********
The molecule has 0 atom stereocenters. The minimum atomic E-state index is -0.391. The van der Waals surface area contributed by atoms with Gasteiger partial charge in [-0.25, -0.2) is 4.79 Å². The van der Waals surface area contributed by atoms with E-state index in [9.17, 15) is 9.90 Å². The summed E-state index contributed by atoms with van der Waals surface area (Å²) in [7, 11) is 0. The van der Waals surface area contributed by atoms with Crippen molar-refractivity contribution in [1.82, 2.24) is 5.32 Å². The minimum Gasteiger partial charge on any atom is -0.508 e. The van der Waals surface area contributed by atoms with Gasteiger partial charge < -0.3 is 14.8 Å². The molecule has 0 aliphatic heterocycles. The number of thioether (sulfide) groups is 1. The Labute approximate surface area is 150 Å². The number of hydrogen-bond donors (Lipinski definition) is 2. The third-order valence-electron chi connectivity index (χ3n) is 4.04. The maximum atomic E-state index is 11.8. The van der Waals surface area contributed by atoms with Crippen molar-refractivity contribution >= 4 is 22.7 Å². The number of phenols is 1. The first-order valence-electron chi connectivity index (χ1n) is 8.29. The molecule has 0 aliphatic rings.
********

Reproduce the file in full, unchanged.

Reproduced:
The molecule has 0 atom stereocenters. The minimum atomic E-state index is -0.391. The van der Waals surface area contributed by atoms with Gasteiger partial charge in [-0.25, -0.2) is 4.79 Å². The van der Waals surface area contributed by atoms with E-state index in [9.17, 15) is 9.90 Å². The summed E-state index contributed by atoms with van der Waals surface area (Å²) in [7, 11) is 0. The van der Waals surface area contributed by atoms with Crippen molar-refractivity contribution in [1.82, 2.24) is 5.32 Å². The minimum Gasteiger partial charge on any atom is -0.508 e. The van der Waals surface area contributed by atoms with Gasteiger partial charge < -0.3 is 14.8 Å². The molecule has 0 aliphatic heterocycles. The number of thioether (sulfide) groups is 1. The Labute approximate surface area is 150 Å². The number of hydrogen-bond donors (Lipinski definition) is 2. The third-order valence-electron chi connectivity index (χ3n) is 4.04. The maximum atomic E-state index is 11.8. The van der Waals surface area contributed by atoms with Crippen molar-refractivity contribution >= 4 is 22.7 Å². The number of phenols is 1. The first-order valence-electron chi connectivity index (χ1n) is 8.29. The molecule has 0 aliphatic rings.